Black Moon Circle, Flowing into the Third Dimension: Always Taking Shape

Posted in Reviews on November 1st, 2017 by JJ Koczan

black-moon-circle-flowing-into-the-third-dimension

It may well be that Black Moon Circle‘s Flowing into the Third Dimension will live up to its title. Not in the sense of adding depth to its length and width — the Trondheim, Norway, heavy psych explorers took care of that a long time ago — but in terms of marking the beginning of a next, and third, working methodology for the band. Whether or not it ultimately does, the Crispin Glover Records is alternately titled The Studio Jams Vol. III, so there’s a practical allusion as well to the more poetic name, and indeed it follows 2016’s Vol. II (review here) and 2015’s Vol. I (discussed here) in that regard.

Accordingly, while it could just be that guitarist Vemund Engan, bassist Øyvin Engan, drummer Per Andreas Gulbrandsen and synthesist Scott “Dr. Space” Heller (the latter also of Øresund Space Collective) got bored of the plain titles and decided to add something extra to this latest 49-minute improvisational outing, Flowing into the Third Dimension also represents a change in bringing an appearance from Motorpsycho guitarist Hans Magnus “Snah” Ryan, so it’s possible too that Black Moon Circle saw it as an opportunity to tie their jammier work with their more song-based outings, 2016’s Sea of Clouds (review here), 2014’s Andromeda (review here) and that same year’s self-titled debut (review here), or at least to take a forward step in a longer process of doing so. On the other hand, each vinyl side is consumed by a single track — “Barnard’s Loop” (23:27) on side A and “Waves” (26:15) on side B — with a prevailing vibe that’s nothing if not exploratory, it could entirely be the case that I’m reading too much into it. Pardon me while I completely undercut my own supposition. Won’t take a second.

Somehow though, one doubts Black Moon Circle — who, again, are working as a five-piece here, having started out as a trio in Trondheim before adding Heller to the mix — would be against multiple interpretations or different levels of thinking about the conceptual basis for their work. They are in three dimensions, after all, and “Barnard’s Loop” welcomes listeners into an unfolding fuzz mantra that seems to embrace any and all meditation. A record to get lost in for sure, Flowing into the Third Dimension also hits on a frequency of chemistry between its players that stands among some of the finest in heavy psych, a progressive instrumental mentality not unlike the get-on-stage-and-go approach of jazz artists, but of course interpreted through long-form psychedelia on its own journey into the heart of the creative process.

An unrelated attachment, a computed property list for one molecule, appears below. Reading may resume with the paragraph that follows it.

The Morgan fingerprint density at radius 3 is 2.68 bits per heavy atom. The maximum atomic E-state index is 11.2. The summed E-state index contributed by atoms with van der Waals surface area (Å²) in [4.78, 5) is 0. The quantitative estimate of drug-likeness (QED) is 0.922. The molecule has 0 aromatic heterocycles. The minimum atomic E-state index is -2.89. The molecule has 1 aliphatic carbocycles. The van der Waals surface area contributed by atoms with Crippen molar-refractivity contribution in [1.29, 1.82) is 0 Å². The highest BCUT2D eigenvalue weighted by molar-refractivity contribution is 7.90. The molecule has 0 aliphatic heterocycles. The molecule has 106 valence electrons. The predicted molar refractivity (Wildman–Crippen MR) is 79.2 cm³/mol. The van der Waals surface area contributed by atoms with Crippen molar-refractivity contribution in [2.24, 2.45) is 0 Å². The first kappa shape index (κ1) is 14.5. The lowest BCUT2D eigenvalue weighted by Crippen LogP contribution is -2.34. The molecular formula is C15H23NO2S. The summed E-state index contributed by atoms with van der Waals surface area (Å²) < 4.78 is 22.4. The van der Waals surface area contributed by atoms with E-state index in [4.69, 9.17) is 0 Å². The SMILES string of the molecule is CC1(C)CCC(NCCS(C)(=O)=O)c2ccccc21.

black moon circle

“Barnard’s Loop,” perhaps unsurprisingly, takes its time getting there, as rumbles of guitar back waves of synth forward and receding in the mix in an increasingly noisy first half, which seems to find a more plotted-seeming movement of wah in its midsection, giving way at about 15 minutes in to a lead that makes the most of the newfound dynamic between the two guitars. Multi-tiered — three-dimensional! — swirl is unfolded gracefully, and the resonance holds as they pass the 20-minute mark and a particularly memorable lead line is tossed out in a defining moment for the piece as a whole. I obviously don’t know if that was thought of beforehand or just an off-the-cuff lick, but it shimmers gorgeously like a moment of emergence and stands atop the chugging bass and punctuating drums as a high point of Flowing into the Third Dimension as a whole, whatever shred and wash is still to come. And by the way, there’s still plenty of both to come.